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Spring 2015

Here’s a snapshot of some of the research and products created 24/7 across West Virginia University.

Students w/headsets

Headsets for All Seasons

WVU is booming with innovation in headsets at the moment.

Julie Brefczynski-Lewis, research assistant professor in the School of Medicine, and colleagues are developing a mobile, molecular PET scanner. This helmet – using much less radioactive material than in a normal PET scan – would allow patients to receive medical scans while moving about their day talking to friends, walking or playing a musical instrument. When used in research, this scanner could help understand and treat neurological conditions from stroke to depression. The project has received $1.5 million from President Barack Obama’s BRAIN Initiative. Learn more at:

Over in the Lane Department of Computer Science and Electrical Engineering, associate professor Frances Van Scoy is developing software for the existing Emotiv EEG headset that is expected to help patients with brain injuries involving stroke or aphasia communicate better. Aphasia inhibits someone’s ability to understand speech, speak, read and write. So far Van Scoy and her students have been able to recognize five words using the headset and their thought-to-speech program. Learn more at:

At the Reed College of Media, associate professor Joel Beeson and his students are exploring the use of commercial headsets with augmented reality and virtual reality to create journalistic immersive storytelling. Over the course of the project, students have used Google Glass, Epson Moverio, smartphone headsets such as Zeiss VR One and Google Cardboard, and smart-device mounted 3-D scanners such as the Occipital Structure Sensor, which scans objects and environments into 3-D for use in immersive narratives. Learn more at:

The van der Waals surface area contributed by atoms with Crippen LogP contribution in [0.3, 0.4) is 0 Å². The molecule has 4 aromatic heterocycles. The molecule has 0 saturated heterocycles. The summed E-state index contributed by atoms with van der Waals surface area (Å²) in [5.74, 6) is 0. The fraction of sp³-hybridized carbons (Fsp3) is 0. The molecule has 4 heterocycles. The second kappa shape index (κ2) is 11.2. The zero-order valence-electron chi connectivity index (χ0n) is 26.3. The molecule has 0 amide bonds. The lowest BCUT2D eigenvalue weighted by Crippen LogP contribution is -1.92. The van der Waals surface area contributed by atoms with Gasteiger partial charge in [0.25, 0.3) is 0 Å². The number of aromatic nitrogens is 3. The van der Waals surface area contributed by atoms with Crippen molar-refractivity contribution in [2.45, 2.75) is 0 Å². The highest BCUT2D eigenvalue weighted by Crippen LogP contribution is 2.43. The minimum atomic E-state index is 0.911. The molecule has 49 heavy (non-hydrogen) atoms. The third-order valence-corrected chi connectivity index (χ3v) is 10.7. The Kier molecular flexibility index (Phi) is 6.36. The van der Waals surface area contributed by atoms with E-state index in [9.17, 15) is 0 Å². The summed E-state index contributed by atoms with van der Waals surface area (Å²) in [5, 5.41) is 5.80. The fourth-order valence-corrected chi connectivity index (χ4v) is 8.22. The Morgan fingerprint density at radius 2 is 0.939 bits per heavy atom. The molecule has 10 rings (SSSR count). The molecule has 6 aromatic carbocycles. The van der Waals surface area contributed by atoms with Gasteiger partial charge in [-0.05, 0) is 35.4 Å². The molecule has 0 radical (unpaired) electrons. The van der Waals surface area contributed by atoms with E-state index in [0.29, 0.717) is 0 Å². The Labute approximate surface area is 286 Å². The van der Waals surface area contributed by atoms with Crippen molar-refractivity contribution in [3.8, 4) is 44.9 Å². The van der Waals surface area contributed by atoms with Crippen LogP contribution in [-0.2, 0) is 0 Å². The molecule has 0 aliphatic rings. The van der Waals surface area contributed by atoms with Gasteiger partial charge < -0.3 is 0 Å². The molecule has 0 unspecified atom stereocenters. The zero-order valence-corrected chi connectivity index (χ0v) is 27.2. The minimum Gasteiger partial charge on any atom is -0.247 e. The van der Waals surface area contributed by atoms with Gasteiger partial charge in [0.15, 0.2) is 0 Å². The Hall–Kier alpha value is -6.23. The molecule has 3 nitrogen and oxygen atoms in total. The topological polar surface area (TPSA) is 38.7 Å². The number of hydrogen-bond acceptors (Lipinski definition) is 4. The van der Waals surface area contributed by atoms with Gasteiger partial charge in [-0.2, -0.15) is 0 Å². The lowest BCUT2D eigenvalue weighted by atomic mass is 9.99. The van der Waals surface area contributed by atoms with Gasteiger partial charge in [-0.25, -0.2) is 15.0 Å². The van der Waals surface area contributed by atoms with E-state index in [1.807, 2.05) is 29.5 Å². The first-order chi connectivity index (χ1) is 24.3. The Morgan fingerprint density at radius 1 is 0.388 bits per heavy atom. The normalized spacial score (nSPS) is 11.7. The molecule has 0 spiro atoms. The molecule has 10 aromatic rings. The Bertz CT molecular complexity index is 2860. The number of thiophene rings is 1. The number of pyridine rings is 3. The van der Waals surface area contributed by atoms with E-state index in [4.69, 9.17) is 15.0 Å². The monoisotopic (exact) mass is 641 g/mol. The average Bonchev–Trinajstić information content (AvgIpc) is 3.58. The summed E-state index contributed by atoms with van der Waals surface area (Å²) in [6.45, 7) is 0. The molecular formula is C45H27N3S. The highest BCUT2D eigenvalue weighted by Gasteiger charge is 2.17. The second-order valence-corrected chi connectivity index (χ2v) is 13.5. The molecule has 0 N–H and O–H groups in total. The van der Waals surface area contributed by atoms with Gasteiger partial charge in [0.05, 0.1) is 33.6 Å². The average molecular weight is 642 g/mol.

Selfies Secured 

Computer science undergraduates Alex Dunn, Steven Amerman and Walter Ferrell had one week to develop a prototype that would keep the data on our phones safer. After that one week the students and assistant professor Thirimachos Bourlai launched the beginning of SecureSelfies, an app that uses a photo of your face to secure photos, financial information and other data stored on your phone. Bourlai is cofounder of Confirmix, a new company that is commercializing SecureSelfies. At the end of 2014 the Morgantown-based company raised $1.25 million in angel investment to bring SecureSelfies one step closer to your phone. Learn more at:

A Power Plant of Your Own

Justin Chambers, BS ’12, Mechanical Engineering, launched a company, WindPax, with his senior design project. Chambers designed a portable wind turbine, originally with the military in mind. These collapsible, portable and efficient turbines are ideal for hiking, emergency preparedness and any situation where people could use a renewable energy source away from the power grid. Chambers, currently a doctoral student at WVU, and University professors, students and alumni make up WindPax, which is currently taking pre-orders for the turbines. Learn more at:

Innovation at Work Archive

Fall 2014

Catch up with sneak peeks and snapshots of some of the creative research, ideas and products incubating 24/7 across WVU.

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Fall 2015

This year international headlines proclaimed the news that a WVU report led to the discovery that Volkswagen had installed defeat devices in potentially millions of diesel vehicles. Catch that developing story and more here.

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Fall 2016

Our people are working on one of the seven Wonders of the World, renewing the nation's dams and creating wireless networks.

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Fall 2017

Sniffing moths and fighting malware make up this edition of Innovation at Work.

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Spring 2015

From securing your selfies, to creating mobile PET scanners, WVU is making inventions that affect your life.

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Summer 2016

Our people are preparing for working on asteroids, predicting how many fish will be in your local stream and designing tomorrow's fuel cell.

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Summer 2017

A doctor created a new way to repair hearts that leads to better health outcomes and engineers came up with a composite system that could prevent damage from earthquakes and hurricanes.

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